Women's rights: Commission presents 24 recommendations to UN in Geneva

A new report delivered to the United Nations today by the Scottish Human Rights Commission calls for greater government action to protect and fulfil women’s rights in Scotland. 

The report is being presented to the UN’s Committee on the Elimination of All Forms of Discrimination Against Women (CEDAW) in Geneva on Tuesday 26 February and makes 24 recommendations to the Scottish Government. The Commission cites key concerns about the progress of women’s rights in Scotland, with a particular focus on the adverse impact of social security reforms and the impact of austerity on women’s economic and social rights; the persistent barriers to women’s participation in public life and accessing mental health services and the high prevalence of violence against women.

Chair of the Commission, Judith Robertson, said:

“Our recommendations to government include measures to ensure Brexit has no negative impact on women’s rights; in particular that our laws are strengthened to make internationally recognised women’s rights enforceable. It also recommends action to mitigate the impact of austerity on women’s economic and social rights; and improvements to law and policy to tackle the high prevalence of violence against women.

“Women continue to be underrepresented in public life, and to bear the brunt of austerity policies, with women from black and minority ethnic communities, disabled women and women on low incomes often experiencing a double or triple whammy of disadvantage.

“While the Scottish Government is to be commended for many of its actions to progress gender equality, our latest report to the UN shows that it must now go further, faster, to ensure that all women in Scotland are able to enjoy all of their rights – economic, social, civil and political – on the same terms as their male counterparts.”

Read the full report.

Welfare reforms
The report highlights that welfare reforms in the UK have had a disproportionately negative impact on women in Scotland. Women’s economic and social rights have been cumulatively impacted by the various changes to social security since 2010. An analysis of the recent benefit cuts and tax changes has forecast that by 2020, minority ethnic women in the poorest third of households will lose on average 17% of their net income.
The report calls on the Scottish Government to ensure that the new social security system in Scotland addresses the specific problems experienced by women and continues to mitigate the impacts of welfare reform, particularly on disabled women, black and minority ethnic women and lone mothers who are disproportionately affected.
Gender equality
Women’s employment in Scotland is concentrated in the public sector but only 26% of public bodies are headed by women. Although 81% of the NHS workforce is comprised of women, 80% of the NHS Board chairs are men. In Scotland, the gender pay gap sits at nearly 15% when comparing men’s and women’s overall hourly wages, placing Scotland second from the bottom of the 45 EU member states. The report recommends that the Scottish Government boosts their efforts to increase the representation of women in all aspects of political and public life.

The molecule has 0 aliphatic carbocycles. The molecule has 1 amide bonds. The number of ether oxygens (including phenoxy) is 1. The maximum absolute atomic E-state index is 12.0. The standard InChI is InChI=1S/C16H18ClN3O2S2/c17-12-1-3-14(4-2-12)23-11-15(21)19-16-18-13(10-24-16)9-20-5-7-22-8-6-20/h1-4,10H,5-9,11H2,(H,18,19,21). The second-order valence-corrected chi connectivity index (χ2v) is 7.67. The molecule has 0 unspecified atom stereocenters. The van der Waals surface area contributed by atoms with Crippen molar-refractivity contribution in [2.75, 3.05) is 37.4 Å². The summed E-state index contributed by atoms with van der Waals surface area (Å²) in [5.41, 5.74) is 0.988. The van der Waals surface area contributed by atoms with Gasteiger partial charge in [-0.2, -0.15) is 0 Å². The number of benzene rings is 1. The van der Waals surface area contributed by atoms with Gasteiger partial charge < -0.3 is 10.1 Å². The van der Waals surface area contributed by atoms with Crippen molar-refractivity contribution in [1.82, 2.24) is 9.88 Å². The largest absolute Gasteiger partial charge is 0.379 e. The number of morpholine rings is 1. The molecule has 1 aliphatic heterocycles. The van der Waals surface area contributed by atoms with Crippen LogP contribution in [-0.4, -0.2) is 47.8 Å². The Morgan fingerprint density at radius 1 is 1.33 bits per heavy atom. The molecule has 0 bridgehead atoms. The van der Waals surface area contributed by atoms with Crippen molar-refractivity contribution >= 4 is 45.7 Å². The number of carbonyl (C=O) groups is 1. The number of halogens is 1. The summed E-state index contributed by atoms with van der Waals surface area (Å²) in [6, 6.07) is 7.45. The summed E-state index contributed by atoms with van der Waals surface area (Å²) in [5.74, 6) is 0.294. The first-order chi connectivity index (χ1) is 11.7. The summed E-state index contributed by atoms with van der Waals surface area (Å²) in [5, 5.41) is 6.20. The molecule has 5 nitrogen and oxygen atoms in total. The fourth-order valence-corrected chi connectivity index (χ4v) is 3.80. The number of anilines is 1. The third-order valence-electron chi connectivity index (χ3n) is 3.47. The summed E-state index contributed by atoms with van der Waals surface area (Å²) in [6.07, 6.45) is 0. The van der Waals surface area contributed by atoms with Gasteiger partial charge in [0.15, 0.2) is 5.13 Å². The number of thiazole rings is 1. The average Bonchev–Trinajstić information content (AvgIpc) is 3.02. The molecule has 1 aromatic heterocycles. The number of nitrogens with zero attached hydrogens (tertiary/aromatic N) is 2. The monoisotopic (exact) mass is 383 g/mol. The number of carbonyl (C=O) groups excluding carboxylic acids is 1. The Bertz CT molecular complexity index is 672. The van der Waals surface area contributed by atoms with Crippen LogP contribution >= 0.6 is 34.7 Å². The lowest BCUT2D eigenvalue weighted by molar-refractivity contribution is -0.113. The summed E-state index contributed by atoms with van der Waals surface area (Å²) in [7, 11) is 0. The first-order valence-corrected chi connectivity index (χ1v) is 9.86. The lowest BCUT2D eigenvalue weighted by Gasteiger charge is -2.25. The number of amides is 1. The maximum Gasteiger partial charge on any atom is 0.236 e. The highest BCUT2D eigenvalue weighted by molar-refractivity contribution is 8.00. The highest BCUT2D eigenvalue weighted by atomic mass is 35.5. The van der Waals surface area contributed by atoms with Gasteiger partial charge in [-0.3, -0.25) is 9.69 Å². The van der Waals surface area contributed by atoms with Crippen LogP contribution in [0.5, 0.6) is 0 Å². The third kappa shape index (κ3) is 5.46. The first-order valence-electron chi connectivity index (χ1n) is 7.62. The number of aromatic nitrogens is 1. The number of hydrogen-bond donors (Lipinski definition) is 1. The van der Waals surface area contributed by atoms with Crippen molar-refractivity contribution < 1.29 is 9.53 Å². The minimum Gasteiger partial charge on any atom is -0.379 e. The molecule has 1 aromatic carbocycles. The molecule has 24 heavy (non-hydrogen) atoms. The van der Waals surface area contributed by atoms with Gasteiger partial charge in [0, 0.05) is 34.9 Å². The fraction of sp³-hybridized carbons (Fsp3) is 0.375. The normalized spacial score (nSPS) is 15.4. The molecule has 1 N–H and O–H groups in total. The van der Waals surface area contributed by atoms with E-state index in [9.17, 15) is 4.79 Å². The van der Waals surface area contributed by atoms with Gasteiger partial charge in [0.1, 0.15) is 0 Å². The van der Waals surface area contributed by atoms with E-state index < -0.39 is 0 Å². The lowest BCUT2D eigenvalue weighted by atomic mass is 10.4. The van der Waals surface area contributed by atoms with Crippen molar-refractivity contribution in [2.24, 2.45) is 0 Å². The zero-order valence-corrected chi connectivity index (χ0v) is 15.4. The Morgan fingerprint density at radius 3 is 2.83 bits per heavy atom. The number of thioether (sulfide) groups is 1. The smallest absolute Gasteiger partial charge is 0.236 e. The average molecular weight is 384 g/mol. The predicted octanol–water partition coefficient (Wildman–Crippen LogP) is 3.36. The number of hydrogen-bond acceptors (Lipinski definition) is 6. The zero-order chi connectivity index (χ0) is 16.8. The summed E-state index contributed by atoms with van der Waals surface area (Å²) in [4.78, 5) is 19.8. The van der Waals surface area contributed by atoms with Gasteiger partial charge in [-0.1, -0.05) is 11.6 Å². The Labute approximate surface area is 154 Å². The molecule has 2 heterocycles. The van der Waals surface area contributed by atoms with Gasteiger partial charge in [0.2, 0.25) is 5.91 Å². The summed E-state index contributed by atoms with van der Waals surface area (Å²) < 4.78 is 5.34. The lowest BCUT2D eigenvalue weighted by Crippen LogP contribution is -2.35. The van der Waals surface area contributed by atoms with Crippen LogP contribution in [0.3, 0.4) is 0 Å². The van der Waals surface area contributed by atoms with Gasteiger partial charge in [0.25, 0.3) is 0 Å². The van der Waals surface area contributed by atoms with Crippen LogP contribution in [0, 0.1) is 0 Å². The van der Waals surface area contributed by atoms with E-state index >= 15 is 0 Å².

Mental Health
The report indicates that problems remain in Scotland with regard to women’s and girls’ access to gender appropriate physical and mental healthcare in prison. While the situation has improved for women in detention during the last 4 years, questions remain in relation to the mental health services for prisoners, rehabilitation programmes and reintegration of female prisoners into the community.
Young women are more than twice as likely to be depressed as men, a problem which particularly affects women on low incomes, who are also more likely to be disabled or from black and minority ethnic communities. The report recommends that the Scottish Government ensures the NHS mental health strategy gives equal access to services for diverse groups of women.
The report states that the number of rape and attempted rape crimes recorded by the police increased by 20% between 2016 and 2018, while the number of sexual assaults rose by 13%, but conviction rates remain low. Whilst significant progress has been made in Scotland regarding violence against women, an example being the Domestic Abuse Act, the report states that without appropriate training for prosecutors and the police, and a greater awareness of the public and victims, the new legislation will not be effective. The report calls on the Scottish Government to ensure that all relevant agencies are appropriately trained and funded to implement the new Domestic Abuse (Scotland) Act.
For more information including interview opportunities, please contact Emma Hutton, Communications Manager, on 0131 297 5750 or emma.hutton@scottishhumanrights.com .